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The Appalachian Regional Commission: An Experiment in Intergovernmental Management e,!® by Philip W. Conn ©s» Philip W. Conn is Vice President for University and Regional Services, Morehead State University, Morehead, Kentucky. Introduction The Appalachian Regional Commission (ARC) is fighting for its life! Since early in 1981 the Reagan administration has vigorously pursued a plan to dismantle the 18-year-old agency on the grounds that it has outlived its usefulness, requires national funds that should be cut from the budget, and represents an unnecessary "fourth layer of government". The ARC has continued to operate during the 1982 and 1983 fiscal years, thanks to Congressional support which is increasingly uncertain, with annual appropriations of approximately $150 million (about half of previous levels of federal funding) . But, even its strongest backers concede that ARC has been mortally wounded and will do well to accomplish a three- to eight-year "finishup program" which has been proposed by the Appalachian governors as an alternative to Reagan's call for an immediate shutdown (Louisville Courier-Journal, March 2, 1983). Since its creation in 1965, the ARC has funnelled nearly $5 billion into highway and area development programs located within the 397 counties of 13 states which it defines as Appalachian . To many, both opponents and supporters, the ARC is one of the last vestiges of the Great Society program. For them its demise would represent another victory in the efforts of Presidents Nixon and Reagan to rid the federal government of the "war on poverty" legacy of Presidents Kennedy and Johnson. Since there is no doubt that the founders of the ARC were primarily interested in creating a program of federal spending for a depressed area, in the beginning the organizational character of the agency was more or less incidental to the assistance program. However, the ARC has developed into a unique, joint national/state commission and today is recognized as the ? original and prototypic interstate agency for regional economic development (Wright, 1982, p. 333). Beyond the obvious loss of federal dollars to Appalachia, the death of ARC would mark the end of an innovative and ambitious experiment in intergovernmental management. Con49 gress has already responded to Reagan's urging by abolishing the "Title V" regional commissions which were designed to duplicate the ARC model from coast to coast. Just how conceptually realistic, organizationally functional, and programatically effective is the multistate regional commission approach? The debate on such issues has raged throughout ARCs existence. While it may be impossible to provide a definitive evaluation of the feasibility of multistate regionalism as a mechanism for intergovernmental management, several recurring questions on the matter can be addressed. This article offers some observations and contrasting positions in response to five of these questions in the context of the ARC experience. Is the ARC a truly regional operation, or only an opportunistic coalition of state governments? This is a critical question because it gets at the heart of a basic rationale for multistate regionalism—the need to transcend state autonomies in view of common characteristics, goals and problems which should be confronted in a unified manner. Without a genuine "regional agenda" that eclipses the parochial interests of individual states, a multistate development agency seems vulnerable to criticism that such a "fourth layer of government" is a meaningless bureaucratic contrivance. As Martha Derthick (1974, p. 5) has noted, "at its most daring, the case for regional organization argues that the state governments are artificial creations, obsolete and too numerous, which should be replaced by larger governments rationally adapted to the 'natural' or sociocultural features of American society" . While the founders of ARC never envisioned a "state of Appalachia" (although several writers have) , they declared the need for a regional program to attack a regional problem, emphasizing that additional funds for county-by-county or state-by-state development alone would not get the job done. But, even before the Appalachian Regional Development Act of 1965 (ARDA) was passed, regionalism had yielded to state-by-state development. ARC officials have tried to make a virtue of the fact that "policy and procedures are designed to honor the particular conditions found in each state". Only a state or one of its subdivisions...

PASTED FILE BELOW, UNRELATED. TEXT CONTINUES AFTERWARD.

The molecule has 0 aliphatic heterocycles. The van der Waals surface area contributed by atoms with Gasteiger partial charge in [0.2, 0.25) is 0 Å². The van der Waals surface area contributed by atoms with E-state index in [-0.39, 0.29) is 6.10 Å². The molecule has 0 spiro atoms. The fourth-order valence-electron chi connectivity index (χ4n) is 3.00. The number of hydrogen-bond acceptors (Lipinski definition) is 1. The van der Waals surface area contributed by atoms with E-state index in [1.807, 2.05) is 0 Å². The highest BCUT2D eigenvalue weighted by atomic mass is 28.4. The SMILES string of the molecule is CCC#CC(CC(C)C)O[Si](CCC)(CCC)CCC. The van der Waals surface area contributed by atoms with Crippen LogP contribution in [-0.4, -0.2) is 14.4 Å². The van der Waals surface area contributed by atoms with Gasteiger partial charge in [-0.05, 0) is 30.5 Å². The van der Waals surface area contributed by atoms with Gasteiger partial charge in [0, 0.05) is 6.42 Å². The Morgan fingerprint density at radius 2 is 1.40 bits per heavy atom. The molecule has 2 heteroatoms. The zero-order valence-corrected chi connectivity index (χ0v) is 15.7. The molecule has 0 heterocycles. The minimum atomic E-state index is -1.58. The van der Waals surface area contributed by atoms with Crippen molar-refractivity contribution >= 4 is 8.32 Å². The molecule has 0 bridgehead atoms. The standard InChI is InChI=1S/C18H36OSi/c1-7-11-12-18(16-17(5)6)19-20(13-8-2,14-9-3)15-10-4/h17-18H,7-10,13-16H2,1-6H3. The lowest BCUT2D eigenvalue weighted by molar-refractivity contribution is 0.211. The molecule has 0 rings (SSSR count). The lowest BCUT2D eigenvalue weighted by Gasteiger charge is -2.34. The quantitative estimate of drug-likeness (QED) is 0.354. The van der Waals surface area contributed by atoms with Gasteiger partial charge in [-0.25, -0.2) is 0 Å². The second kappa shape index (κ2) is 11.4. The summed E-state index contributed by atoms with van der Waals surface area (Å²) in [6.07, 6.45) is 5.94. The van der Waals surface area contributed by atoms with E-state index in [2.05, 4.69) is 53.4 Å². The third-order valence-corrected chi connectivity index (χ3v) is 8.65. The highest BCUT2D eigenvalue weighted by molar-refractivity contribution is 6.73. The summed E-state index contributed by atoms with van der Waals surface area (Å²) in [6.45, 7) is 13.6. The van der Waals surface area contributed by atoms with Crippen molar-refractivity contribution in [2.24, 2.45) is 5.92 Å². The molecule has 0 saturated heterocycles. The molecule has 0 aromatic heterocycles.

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Additional Information

ISSN
2692-9287
Print ISSN
2692-9244
Pages
pp. 49-58
Launched on MUSE
2014-01-08
Open Access
No
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